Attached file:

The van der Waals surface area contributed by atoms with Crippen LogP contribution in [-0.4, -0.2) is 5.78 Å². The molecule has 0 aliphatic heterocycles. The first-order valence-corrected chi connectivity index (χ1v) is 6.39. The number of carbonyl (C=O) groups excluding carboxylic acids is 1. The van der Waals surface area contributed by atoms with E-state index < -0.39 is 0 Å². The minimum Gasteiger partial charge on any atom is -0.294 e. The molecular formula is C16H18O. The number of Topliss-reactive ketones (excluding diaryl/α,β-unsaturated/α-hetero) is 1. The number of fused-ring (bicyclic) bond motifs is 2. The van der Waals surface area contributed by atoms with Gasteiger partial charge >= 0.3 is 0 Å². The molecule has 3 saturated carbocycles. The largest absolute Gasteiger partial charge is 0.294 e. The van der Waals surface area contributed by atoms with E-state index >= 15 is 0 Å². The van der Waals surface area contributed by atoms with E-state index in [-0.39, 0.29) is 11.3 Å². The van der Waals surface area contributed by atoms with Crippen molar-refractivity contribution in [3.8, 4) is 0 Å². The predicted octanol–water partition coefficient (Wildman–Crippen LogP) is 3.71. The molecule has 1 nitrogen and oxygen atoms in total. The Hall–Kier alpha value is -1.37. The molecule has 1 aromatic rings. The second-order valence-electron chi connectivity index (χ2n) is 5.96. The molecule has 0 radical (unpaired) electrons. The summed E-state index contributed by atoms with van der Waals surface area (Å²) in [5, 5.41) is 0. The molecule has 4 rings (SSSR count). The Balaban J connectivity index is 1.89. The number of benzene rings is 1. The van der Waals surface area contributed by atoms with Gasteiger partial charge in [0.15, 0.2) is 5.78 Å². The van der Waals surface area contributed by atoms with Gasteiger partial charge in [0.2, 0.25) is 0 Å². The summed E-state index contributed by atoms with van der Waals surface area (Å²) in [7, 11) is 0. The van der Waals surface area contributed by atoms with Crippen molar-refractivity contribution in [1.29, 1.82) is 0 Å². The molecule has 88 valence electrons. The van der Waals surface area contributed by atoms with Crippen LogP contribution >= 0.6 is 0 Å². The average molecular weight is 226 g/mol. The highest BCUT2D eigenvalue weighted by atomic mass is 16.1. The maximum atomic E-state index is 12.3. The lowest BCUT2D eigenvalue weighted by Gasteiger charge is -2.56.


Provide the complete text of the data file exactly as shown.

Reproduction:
The van der Waals surface area contributed by atoms with Crippen LogP contribution in [-0.4, -0.2) is 5.78 Å². The molecule has 0 aliphatic heterocycles. The first-order valence-corrected chi connectivity index (χ1v) is 6.39. The number of carbonyl (C=O) groups excluding carboxylic acids is 1. The van der Waals surface area contributed by atoms with E-state index < -0.39 is 0 Å². The minimum Gasteiger partial charge on any atom is -0.294 e. The molecular formula is C16H18O. The number of Topliss-reactive ketones (excluding diaryl/α,β-unsaturated/α-hetero) is 1. The number of fused-ring (bicyclic) bond motifs is 2. The van der Waals surface area contributed by atoms with Gasteiger partial charge >= 0.3 is 0 Å². The molecule has 3 saturated carbocycles. The largest absolute Gasteiger partial charge is 0.294 e. The van der Waals surface area contributed by atoms with E-state index >= 15 is 0 Å². The van der Waals surface area contributed by atoms with E-state index in [-0.39, 0.29) is 11.3 Å². The van der Waals surface area contributed by atoms with Crippen molar-refractivity contribution in [3.8, 4) is 0 Å². The predicted octanol–water partition coefficient (Wildman–Crippen LogP) is 3.71. The molecule has 1 nitrogen and oxygen atoms in total. The Hall–Kier alpha value is -1.37. The molecule has 1 aromatic rings. The second-order valence-electron chi connectivity index (χ2n) is 5.96. The molecule has 0 radical (unpaired) electrons. The summed E-state index contributed by atoms with van der Waals surface area (Å²) in [5, 5.41) is 0. The molecule has 4 rings (SSSR count). The Balaban J connectivity index is 1.89. The number of benzene rings is 1. The van der Waals surface area contributed by atoms with Gasteiger partial charge in [0.15, 0.2) is 5.78 Å². The van der Waals surface area contributed by atoms with Gasteiger partial charge in [0.2, 0.25) is 0 Å². The summed E-state index contributed by atoms with van der Waals surface area (Å²) in [7, 11) is 0. The van der Waals surface area contributed by atoms with Crippen molar-refractivity contribution in [1.29, 1.82) is 0 Å². The molecule has 88 valence electrons. The van der Waals surface area contributed by atoms with Crippen LogP contribution >= 0.6 is 0 Å². The average molecular weight is 226 g/mol. The highest BCUT2D eigenvalue weighted by atomic mass is 16.1. The maximum atomic E-state index is 12.3. The lowest BCUT2D eigenvalue weighted by Gasteiger charge is -2.56.